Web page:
And then comes the paradigm of I Want songs, Corner of the Sky. But my favorite first two tracks on a Stephen Schwartz cast album are Chanson and Merci Madame from his first bomb, The Baker’s Wife. It closed out of town but, miraculously, four performers were hustled into a recording studio. None of the numbers involving anyone other than Paul Sorvino, Patti LuPone, Kurt Peterson and Terri Ralston were recorded, so this cast album doesn’t really represent the show as it actually was. But, having seen it some years later, I can tell you: that’s a good thing. The solos and duets are wonderful, tell a moving story, and the album is a joy to listen to. The whole show, in the theatre, is filled with annoying ensembles and the plot is deeply problematic. We love the baker and the baker loves his much younger wife. She decides to run away with a young lover, so, naturally, we hate her. Except Schwartz came up with a tour-de-force for the performer, an extremely long allegory that allows this adulteress to justify her perfidy. By rights, the audience should boo and hiss her off the stage. But that song, Meadowlark, is so hard to sing, we’re so impressed by the singer, we applaud wildly. This is so problematic, the producer David Merrick tried to cut it by literally going into the orchestra pit and removing every musician’s copy from their music stands. Contractually, it’s up to the writers to approve all cuts, but I can see where he was coming from.
Musical theatre writers in New York and Los Angeles have another reason to appreciate Schwartz. Annually, at the ASCAP writing workshop, he shares his thoughts, critiquing new musicals. The information I’ve gleaned, listening to him over the many years, is far more valuable to me than the fine examples of his formidable musicals for the stage and screen. No writer has shared more about what goes into the crafting of a show. And he’s not delivering a prepared speech; he’s simply saying what comes to his head. I admire his mind even more than his music.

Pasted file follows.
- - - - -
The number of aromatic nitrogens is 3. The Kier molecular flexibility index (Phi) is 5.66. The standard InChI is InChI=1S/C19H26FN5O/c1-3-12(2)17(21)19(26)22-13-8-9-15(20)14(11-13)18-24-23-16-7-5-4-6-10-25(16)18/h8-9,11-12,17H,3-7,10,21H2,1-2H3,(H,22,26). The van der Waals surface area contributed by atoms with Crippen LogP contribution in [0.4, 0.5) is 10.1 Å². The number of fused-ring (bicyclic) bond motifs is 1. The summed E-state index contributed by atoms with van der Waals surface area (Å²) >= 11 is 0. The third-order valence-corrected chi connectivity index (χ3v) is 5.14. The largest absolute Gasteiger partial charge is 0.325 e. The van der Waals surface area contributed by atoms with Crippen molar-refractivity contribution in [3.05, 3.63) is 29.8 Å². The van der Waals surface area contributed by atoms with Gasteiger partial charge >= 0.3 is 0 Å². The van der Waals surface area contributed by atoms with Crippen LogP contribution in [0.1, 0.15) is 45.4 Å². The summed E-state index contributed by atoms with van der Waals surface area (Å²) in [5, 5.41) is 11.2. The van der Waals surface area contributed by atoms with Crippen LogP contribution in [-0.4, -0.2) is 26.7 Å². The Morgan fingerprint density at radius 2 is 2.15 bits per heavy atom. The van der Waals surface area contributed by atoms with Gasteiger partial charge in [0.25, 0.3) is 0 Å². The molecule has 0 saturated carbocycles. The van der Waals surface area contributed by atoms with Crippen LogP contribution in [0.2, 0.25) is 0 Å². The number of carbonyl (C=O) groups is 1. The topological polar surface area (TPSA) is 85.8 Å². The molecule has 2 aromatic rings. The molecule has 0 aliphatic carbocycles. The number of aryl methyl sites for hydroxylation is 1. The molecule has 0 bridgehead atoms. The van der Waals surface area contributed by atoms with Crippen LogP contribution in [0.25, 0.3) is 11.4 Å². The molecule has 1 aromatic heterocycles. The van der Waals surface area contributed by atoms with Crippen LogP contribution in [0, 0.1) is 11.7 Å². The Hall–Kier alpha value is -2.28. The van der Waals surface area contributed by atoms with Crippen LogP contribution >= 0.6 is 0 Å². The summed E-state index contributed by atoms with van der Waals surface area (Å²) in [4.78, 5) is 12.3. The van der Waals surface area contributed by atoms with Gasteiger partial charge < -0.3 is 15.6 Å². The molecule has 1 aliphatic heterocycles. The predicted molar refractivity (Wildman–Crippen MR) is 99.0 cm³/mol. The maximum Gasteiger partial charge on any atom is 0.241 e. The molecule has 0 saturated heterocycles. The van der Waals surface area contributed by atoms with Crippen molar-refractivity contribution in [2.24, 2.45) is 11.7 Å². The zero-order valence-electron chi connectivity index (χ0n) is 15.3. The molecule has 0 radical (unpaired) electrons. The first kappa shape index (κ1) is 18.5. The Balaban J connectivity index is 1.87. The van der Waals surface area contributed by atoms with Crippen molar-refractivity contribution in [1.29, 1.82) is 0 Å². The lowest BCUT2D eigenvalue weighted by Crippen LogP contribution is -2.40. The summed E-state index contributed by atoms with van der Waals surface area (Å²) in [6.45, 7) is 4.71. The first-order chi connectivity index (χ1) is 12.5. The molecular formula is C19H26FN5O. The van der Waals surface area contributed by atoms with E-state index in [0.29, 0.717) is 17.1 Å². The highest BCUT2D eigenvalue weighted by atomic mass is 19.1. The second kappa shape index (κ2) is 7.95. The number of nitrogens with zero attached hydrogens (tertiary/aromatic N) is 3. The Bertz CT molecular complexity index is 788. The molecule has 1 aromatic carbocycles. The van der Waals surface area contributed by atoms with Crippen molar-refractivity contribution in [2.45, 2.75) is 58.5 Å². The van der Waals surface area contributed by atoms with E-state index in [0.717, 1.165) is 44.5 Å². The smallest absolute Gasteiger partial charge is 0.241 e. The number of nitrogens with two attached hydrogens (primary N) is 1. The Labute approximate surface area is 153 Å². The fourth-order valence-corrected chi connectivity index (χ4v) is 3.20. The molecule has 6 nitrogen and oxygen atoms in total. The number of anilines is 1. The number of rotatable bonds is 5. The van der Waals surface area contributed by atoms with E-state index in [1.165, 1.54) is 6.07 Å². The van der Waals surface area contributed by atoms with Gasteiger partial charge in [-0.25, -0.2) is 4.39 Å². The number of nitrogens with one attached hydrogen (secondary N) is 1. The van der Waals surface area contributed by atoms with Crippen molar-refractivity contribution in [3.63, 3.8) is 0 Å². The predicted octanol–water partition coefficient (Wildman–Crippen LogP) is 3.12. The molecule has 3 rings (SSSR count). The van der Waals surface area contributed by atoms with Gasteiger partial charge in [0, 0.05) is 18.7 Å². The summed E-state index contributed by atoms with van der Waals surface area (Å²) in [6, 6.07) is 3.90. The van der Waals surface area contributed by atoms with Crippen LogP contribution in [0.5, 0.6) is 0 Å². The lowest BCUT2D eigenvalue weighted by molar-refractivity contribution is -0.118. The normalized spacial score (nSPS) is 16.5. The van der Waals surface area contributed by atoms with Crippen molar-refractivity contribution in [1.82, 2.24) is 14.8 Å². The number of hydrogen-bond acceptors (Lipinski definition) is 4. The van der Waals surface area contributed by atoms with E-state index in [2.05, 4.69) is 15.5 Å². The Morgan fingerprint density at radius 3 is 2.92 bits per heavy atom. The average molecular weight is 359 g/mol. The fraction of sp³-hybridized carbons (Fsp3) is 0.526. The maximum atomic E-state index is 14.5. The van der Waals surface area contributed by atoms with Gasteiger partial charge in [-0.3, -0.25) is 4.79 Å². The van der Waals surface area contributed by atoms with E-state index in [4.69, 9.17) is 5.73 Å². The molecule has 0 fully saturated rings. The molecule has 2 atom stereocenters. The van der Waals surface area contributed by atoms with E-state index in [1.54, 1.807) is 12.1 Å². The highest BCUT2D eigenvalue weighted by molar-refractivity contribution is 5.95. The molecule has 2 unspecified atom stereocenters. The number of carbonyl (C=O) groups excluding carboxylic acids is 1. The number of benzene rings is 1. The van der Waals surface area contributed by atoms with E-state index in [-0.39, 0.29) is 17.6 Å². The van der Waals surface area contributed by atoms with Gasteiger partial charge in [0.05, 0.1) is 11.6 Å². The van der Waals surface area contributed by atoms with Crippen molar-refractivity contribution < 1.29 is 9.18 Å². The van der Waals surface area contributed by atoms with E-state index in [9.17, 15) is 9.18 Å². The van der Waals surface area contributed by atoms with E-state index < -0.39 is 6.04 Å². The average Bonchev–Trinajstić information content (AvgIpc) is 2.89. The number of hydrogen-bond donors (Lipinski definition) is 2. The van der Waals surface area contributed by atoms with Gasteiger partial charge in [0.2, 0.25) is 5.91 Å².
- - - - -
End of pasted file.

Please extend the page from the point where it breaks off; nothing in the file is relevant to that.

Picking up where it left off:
The thing about Schwartz lyrics is that they’re squarely in the musical comedy tradition and usually sound nothing like pop. They deliver story, subtext, surprise and here’s the part that gives one pause: overly clever rhymes. That’s an old-fashioned quality, seemingly at odds with the modern sound of his music. In a way, this contradiction defines Schwartz – the new-fashioned sound with old-fashioned showmanship. I sometimes lose patience with this showiness (“Life is fraught-less when you’re thoughtless.”) but this may have to do with my fear that something similar goes on in my own work.
And we’ve this other odd thing in common. As children, our parents took us to visit a professional composer who lived in the Chelsea Hotel. The idea wasn’t to influence us to become musical theatre writers. We went because George Kleinsinger kept all sorts of exotic animals in his apartment including a toucan named Sam. Only one of us went on to write a musical about Noah’s Ark, though. Happy birthday to him.